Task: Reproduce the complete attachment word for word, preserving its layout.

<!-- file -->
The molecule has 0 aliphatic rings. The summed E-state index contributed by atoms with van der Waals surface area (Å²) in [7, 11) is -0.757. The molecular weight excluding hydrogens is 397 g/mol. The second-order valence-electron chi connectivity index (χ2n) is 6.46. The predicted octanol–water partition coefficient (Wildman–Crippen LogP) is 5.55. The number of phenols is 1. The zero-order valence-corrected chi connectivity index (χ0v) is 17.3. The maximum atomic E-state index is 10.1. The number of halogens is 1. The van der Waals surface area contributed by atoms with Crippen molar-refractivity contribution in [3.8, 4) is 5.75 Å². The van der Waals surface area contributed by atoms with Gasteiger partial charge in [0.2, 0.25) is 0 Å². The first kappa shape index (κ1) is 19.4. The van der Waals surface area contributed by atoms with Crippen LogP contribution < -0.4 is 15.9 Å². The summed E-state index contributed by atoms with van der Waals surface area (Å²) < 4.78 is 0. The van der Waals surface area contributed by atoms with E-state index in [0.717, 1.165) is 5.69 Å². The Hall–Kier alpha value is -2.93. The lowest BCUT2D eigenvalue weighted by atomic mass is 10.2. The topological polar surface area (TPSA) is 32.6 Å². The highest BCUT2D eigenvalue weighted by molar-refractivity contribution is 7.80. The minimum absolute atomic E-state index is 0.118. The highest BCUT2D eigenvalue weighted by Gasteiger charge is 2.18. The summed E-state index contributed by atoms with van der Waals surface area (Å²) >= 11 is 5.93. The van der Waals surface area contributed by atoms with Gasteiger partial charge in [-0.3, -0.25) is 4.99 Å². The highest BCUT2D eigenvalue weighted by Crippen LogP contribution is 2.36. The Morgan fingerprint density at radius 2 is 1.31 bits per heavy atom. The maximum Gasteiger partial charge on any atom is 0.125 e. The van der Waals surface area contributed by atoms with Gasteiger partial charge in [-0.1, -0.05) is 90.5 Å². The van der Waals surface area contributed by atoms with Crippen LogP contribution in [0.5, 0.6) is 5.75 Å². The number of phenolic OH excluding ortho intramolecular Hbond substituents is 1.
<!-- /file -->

The molecule has 0 aliphatic rings. The summed E-state index contributed by atoms with van der Waals surface area (Å²) in [7, 11) is -0.757. The molecular weight excluding hydrogens is 397 g/mol. The second-order valence-electron chi connectivity index (χ2n) is 6.46. The predicted octanol–water partition coefficient (Wildman–Crippen LogP) is 5.55. The number of phenols is 1. The zero-order valence-corrected chi connectivity index (χ0v) is 17.3. The maximum atomic E-state index is 10.1. The number of halogens is 1. The van der Waals surface area contributed by atoms with Crippen molar-refractivity contribution in [3.8, 4) is 5.75 Å². The van der Waals surface area contributed by atoms with Gasteiger partial charge in [0.2, 0.25) is 0 Å². The first kappa shape index (κ1) is 19.4. The van der Waals surface area contributed by atoms with Crippen LogP contribution < -0.4 is 15.9 Å². The summed E-state index contributed by atoms with van der Waals surface area (Å²) < 4.78 is 0. The van der Waals surface area contributed by atoms with E-state index in [0.717, 1.165) is 5.69 Å². The Hall–Kier alpha value is -2.93. The lowest BCUT2D eigenvalue weighted by atomic mass is 10.2. The topological polar surface area (TPSA) is 32.6 Å². The highest BCUT2D eigenvalue weighted by molar-refractivity contribution is 7.80. The minimum absolute atomic E-state index is 0.118. The highest BCUT2D eigenvalue weighted by Gasteiger charge is 2.18. The summed E-state index contributed by atoms with van der Waals surface area (Å²) >= 11 is 5.93. The van der Waals surface area contributed by atoms with Gasteiger partial charge in [-0.3, -0.25) is 4.99 Å². The highest BCUT2D eigenvalue weighted by Crippen LogP contribution is 2.36. The Morgan fingerprint density at radius 2 is 1.31 bits per heavy atom. The maximum Gasteiger partial charge on any atom is 0.125 e. The van der Waals surface area contributed by atoms with Gasteiger partial charge in [-0.1, -0.05) is 90.5 Å². The van der Waals surface area contributed by atoms with Crippen LogP contribution in [0.5, 0.6) is 5.75 Å². The number of phenolic OH excluding ortho intramolecular Hbond substituents is 1.